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Michaela Mojžišová

Abstract

The paper examines the work of the acclaimed German opera and theatre director Peter Konwitschny at the Opera of the Slovak National Theatre. The authoress bases herself on an analysis of the productions of Eugen Onegin (2005) [Eugene Onegin], by Tchaikovsky, Puccini’s Madama Butterfly (2007) and Bohéma (2013) [La bohème], Janáček‘s Vec Makropulos (2015) [The Makropulos Affair], and Halévy‘s Židovka (2017) [La Juive], all of which, save for Janáček‘s opera, the Opera of the Slovak National Theatre has borrowed from foreign theatre scenes. The authoress makes a stocklist of the basic principles of Konwitschny’s direction signature and his contribution to theatre production, as well as to the artistic ensemble of the Bratislava Opera.

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Jana Dudková

Abstract

The text deals with the ways in which Slovak live-action films made in the 1990s introduced the topic of mistrust in the State and in its institutions. Using specific examples, the text demonstrates that such mistrust was not primarily a critical attitude, but rather consisted of two basic forms of rejection. On the one hand, live-action films made for cinema often promoted the post-modern principle of a “relative” truth, presenting a lifestyle with minimal ties to the State, sometimes also formulating a mistrust in specific state institutions (the police, state-run artistic institutions, education system) by means of irony. On the other hand, films made for state television frequently drew attention to corruption in state organisations and the fact it was usually being generally accepted as a status that did not need to be analysed. In both cases, the message of the 1990s was carried onto the next millennium, and can eventually be interpreted as a way of solidifying the discourse of mistrust that we perceive in contemporary Slovak film for cinemas and television.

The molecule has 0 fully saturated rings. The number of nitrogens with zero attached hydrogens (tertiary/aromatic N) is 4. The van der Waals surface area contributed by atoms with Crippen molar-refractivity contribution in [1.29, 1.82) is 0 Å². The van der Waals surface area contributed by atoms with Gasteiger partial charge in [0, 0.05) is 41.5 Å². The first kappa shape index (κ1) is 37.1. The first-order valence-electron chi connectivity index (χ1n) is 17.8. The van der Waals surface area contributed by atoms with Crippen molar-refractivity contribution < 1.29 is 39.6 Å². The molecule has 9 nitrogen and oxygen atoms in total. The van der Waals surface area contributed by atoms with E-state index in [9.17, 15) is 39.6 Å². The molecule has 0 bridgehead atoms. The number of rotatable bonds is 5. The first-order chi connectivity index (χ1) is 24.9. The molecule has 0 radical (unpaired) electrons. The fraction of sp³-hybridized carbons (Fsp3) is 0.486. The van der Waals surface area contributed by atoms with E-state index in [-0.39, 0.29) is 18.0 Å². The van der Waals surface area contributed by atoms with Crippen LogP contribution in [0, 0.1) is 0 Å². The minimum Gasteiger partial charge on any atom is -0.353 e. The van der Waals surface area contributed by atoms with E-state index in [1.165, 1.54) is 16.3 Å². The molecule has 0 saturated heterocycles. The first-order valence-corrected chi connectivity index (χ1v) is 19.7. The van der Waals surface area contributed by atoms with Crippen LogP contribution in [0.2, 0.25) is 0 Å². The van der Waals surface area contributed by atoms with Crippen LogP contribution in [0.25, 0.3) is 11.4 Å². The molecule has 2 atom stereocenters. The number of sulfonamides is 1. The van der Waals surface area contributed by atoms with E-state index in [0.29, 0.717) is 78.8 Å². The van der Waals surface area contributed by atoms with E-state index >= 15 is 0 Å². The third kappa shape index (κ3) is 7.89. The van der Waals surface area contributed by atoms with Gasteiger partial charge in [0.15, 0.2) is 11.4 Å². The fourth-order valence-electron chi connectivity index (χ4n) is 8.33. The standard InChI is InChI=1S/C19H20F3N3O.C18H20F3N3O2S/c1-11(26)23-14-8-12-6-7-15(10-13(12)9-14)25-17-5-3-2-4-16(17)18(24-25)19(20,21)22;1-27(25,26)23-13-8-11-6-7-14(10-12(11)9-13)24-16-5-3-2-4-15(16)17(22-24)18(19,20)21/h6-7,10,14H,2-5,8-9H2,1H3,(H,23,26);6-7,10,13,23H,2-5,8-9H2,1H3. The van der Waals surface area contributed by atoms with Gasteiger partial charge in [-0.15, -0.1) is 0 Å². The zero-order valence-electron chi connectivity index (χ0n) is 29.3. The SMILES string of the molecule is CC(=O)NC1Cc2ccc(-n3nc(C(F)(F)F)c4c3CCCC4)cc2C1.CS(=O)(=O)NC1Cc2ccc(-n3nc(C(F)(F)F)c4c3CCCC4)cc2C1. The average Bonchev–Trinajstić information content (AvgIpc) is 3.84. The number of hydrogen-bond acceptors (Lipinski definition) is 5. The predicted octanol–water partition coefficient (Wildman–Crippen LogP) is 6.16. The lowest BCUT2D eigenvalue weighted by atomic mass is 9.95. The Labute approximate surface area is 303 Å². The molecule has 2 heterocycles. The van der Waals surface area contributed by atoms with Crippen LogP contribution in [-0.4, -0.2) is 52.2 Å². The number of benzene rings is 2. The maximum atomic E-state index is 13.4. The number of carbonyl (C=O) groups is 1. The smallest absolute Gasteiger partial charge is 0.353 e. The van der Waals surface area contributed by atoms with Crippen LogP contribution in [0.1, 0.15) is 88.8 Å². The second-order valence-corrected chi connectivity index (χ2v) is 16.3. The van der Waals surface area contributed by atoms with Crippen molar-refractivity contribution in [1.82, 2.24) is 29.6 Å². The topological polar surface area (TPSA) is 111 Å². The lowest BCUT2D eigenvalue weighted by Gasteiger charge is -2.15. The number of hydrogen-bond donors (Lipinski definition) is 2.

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Jan Motal

Abstract

The article combines both philosophical and psychological approaches to argue that art and theatre performance especially can be grasped as a revelation of the universal and basic human concern, which is existential anxiety. The author presents an opinion, that via performative acts on stage, spectators and performers/actors are interconnected in hermeneutic situation (Hans-Georg Gadamer), in which they play their existential experience. Therefore, the universal death anxiety (Irvin D. Yalom) can be understood as a possible platform for interpersonal and intercultural dialogue (Martin Buber). The article concludes, that archetypes (Carl Gustav Jung) are such a place for mutual understanding, representing both mental and physical answers to the basic existential experience of humankind.

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Jana Laslavíková

Abstract

Antonín Hořejš was one of the most prominent opera critics working in Bratislava in the inter-war period. With his distinctive views, he often stood in sharp opposition to traditionalist efforts, viewing them as a threat to the artistic growth of modern Slovak culture. This year’s fiftieth anniversary of his death is a good occasion for an assessment of his contribution to musical theatre, which he followed from the establishment of the Slovak National Theatre to the beginning of the Second World War.

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Ján Sládeček

Abstract

The plays of William Shakespeare, except for Hamlet (Nová scéna, 1974) and Richard III (SND, 1987), do not define the artistic profile of Miloš Pietor, yet they significantly supplement it. Although as a dramaturge he felt at his best in a different repertoire, his several encounters with Shakespeare cannot go unnoticed. They must be examined for complete information about the director’s artistic development, but also about the productions of Shakespeare in Slovakia. Pietor had encountered Shakespeare six times; their seventh encounter was interrupted by the director’s unex pected death. The present paper deals with Pietor’s production of Shakespeare’s historical chronicles for the Slovak National Theatre in the period of 1980-1987.

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Nadežda Lindovská

Abstract